### Author Topic: Calculating Trajectories  (Read 3092 times)

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#### 3rik

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##### Calculating Trajectories
« on: January 15, 2012, 09:51:23 pm »
I'm working on a problem that involves accurately predicting the trajectory of a ball.

To simplify things a bit let's say I have a cannon that is capable of putting backspin on the cannonball. This cannon is capable of moving anywhere on the ground. It can adjust the angle it is firing at and how fast it shoots the cannonball. How do I determine what position, angle, and speed I need to hit a target in 3D space?

While looking on the internet I found a bunch of things that involved differential equations, the Magnus Effect, and integrals.

I haven't taken high school physics yet and I am only learning beginning to learn about definite integrals in calc 1.

If there's anyone that can explain a method for finding this that doesn't involve too much advanced calculus, they would be really helpful. It may eventually be included in a program so the less symbolic stuff the better.

« Last Edit: January 15, 2012, 09:56:30 pm by 3rik »
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#### jacobly

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##### Re: Calculating Trajectories
« Reply #1 on: January 16, 2012, 09:55:47 am »
I am going to assume that angle, speed, and vertical position are fixed, and horizontal position is variable.

zᵢ is initial height (meters),
(x, y, z) is the target position (meters),
Vᵢ is the initial velocity of the cannonball (meters per second),
ω is the angular velocity (radians per second),
θ is the angle relative to the positive x axis that the cannon is turned to, to face the target (radians),
and φ is the angle above the ground the cannon is raised to, arbitrarily (radians).

First do the z direction:
Vᵢ sin φ is the initial z velocity.
S ω Vᵢ - 9.8 m/s is the acceleration in the z direction.
Since Δd = Vᵢt + ½at²,
z - zᵢ = (Vᵢ sin φ) t + ½ (S ω Vᵢ - 9.8) t², or
½ (S ω Vᵢ - 9.8) t² + (Vᵢ sin φ) t - (z - zᵢ) = 0.
Using the quadratic formula to solve for t should give you two time values.
Which one you use depends on whether you want to hit the target on the way up or on the way down.

Once you know at what time the projectile will have the same z coordinate as the target, you can calculate how far in the x and y directions it will travel in that amount of time.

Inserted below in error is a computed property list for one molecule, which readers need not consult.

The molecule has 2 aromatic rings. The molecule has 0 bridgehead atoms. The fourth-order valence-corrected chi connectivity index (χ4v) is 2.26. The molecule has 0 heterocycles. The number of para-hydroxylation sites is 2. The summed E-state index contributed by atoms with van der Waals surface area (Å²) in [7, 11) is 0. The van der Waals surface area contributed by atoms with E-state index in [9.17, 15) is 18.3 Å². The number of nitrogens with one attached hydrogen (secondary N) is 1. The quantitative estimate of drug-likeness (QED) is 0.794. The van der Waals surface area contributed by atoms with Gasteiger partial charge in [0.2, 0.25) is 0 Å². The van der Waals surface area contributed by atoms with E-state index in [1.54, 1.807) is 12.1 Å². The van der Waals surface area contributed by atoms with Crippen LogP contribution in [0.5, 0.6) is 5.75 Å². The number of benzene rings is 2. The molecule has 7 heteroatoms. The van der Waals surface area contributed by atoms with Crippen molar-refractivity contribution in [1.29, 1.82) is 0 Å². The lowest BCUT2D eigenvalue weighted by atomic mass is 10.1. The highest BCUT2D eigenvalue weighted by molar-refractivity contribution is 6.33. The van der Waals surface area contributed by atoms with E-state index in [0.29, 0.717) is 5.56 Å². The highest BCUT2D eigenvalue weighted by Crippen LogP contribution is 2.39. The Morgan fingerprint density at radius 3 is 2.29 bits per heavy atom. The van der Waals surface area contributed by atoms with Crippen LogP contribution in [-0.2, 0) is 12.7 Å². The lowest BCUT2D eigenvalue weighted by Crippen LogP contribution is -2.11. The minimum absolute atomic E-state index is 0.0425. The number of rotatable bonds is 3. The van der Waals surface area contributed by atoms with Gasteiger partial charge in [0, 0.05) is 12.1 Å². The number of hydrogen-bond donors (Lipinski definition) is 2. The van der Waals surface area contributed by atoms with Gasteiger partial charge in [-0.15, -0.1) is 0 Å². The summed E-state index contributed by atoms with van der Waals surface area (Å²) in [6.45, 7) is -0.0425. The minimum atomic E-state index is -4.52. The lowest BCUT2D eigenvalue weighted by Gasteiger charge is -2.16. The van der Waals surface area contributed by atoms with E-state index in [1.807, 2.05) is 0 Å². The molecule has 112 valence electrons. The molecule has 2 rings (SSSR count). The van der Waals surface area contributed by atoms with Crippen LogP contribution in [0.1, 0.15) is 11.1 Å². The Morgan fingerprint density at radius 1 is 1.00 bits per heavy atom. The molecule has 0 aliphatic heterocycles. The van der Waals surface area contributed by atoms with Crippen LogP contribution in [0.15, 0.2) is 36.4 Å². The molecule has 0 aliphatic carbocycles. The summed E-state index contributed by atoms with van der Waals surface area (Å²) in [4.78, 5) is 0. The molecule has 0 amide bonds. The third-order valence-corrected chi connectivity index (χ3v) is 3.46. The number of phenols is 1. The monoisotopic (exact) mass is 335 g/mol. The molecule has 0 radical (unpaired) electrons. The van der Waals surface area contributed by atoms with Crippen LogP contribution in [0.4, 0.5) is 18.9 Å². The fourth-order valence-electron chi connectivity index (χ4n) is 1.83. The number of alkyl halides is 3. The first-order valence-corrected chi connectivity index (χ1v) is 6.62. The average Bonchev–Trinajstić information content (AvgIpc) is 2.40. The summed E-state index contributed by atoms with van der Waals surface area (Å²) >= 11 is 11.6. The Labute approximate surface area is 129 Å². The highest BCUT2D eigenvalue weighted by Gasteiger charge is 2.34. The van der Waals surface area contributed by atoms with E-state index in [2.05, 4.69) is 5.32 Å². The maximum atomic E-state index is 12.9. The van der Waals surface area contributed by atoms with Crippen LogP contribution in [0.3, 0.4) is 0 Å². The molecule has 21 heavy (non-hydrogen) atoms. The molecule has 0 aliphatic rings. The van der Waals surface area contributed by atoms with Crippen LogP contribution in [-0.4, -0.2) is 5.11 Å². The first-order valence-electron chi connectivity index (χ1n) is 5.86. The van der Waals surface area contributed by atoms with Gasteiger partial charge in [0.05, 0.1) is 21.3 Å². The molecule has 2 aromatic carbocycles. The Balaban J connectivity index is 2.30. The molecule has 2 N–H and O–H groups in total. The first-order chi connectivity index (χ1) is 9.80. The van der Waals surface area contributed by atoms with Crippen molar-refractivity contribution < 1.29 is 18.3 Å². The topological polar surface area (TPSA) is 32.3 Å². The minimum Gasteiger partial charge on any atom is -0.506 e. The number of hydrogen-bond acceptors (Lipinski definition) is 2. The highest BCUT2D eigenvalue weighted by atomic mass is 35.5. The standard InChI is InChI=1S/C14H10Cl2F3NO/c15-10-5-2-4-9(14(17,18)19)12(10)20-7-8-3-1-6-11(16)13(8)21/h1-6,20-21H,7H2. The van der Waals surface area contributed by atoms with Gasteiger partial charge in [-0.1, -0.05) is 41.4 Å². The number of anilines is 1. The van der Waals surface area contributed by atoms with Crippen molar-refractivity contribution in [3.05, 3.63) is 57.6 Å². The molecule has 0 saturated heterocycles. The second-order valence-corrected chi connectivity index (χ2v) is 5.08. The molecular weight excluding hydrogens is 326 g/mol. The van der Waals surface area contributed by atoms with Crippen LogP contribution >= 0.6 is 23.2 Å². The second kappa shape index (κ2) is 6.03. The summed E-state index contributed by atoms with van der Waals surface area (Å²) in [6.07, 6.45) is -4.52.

Vᵢ cos φ cos θ is the initial x velocity,
Vᵢ cos φ sin θ is the initial y velocity.
Since Δd = Vt,
Δx = (Vᵢ cos φ cos θ) t
Δy = (Vᵢ cos φ sin θ) t

So the cannon should be at (x - Δx, y - Δy, zᵢ).
« Last Edit: January 16, 2012, 09:57:36 am by jacobly »

#### 3rik

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##### Re: Calculating Trajectories
« Reply #2 on: January 16, 2012, 10:20:05 am »
This kind of makes sense.

I have a few questions.

What does S stand for?

Do these factor in air resistance? (I forgot to be specific in my post)

And what if I want φ to be the variable instead of x and y?

EDIT 1: Since the Magnus force is perpendicular to the direction the ball is traveling, wouldn't it affect the x and y coordinates too?

EDIT 2: I was looking at this but I have no idea of how to put all this information together. http://rockstarscience.net/baseball/HowToHitHomeRuns.pdf (ignore the bat stuff)
« Last Edit: January 16, 2012, 11:01:18 am by 3rik »
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#### 3rik

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##### Re: Calculating Trajectories
« Reply #3 on: January 17, 2012, 10:57:30 pm »
I found the 2D parametric equations for the trajectories of objects where k is the drag coefficent, V0 is the initial velocity, g is the acceleration due to gravity, θ is the angle above the ground and x0 and y0 are the starting coordinates.

To add the third dimension I know I just need to do a simple rotation but I still need to figure out the backspin part.
This is a legal double post.
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#### 3rik

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##### Re: Calculating Trajectories
« Reply #4 on: January 19, 2012, 10:15:08 pm »
I found a seemingly helpful resource. It takes everything I want accounted for.
http://people.stfx.ca/smackenz/Courses/DirectedStudy/Volleyball%20Project/Kao%201994%20A%20mathematical%20model%20for%20the%20trajectory%20of%20a%20spiked%20volleyball%20and%20its%20coaching%20application.pdf

Unfortunately, I don't understand it.
It gives the equations for acceleration and suggests using the Runge-Kutta scheme to find the position of a ball given the starting position, the initial velocity, and some other stuff.

Otherwise, I found code for Mathmatica that is supposed to do something similar, but I don't have an extra \$140 to buy Mathematica.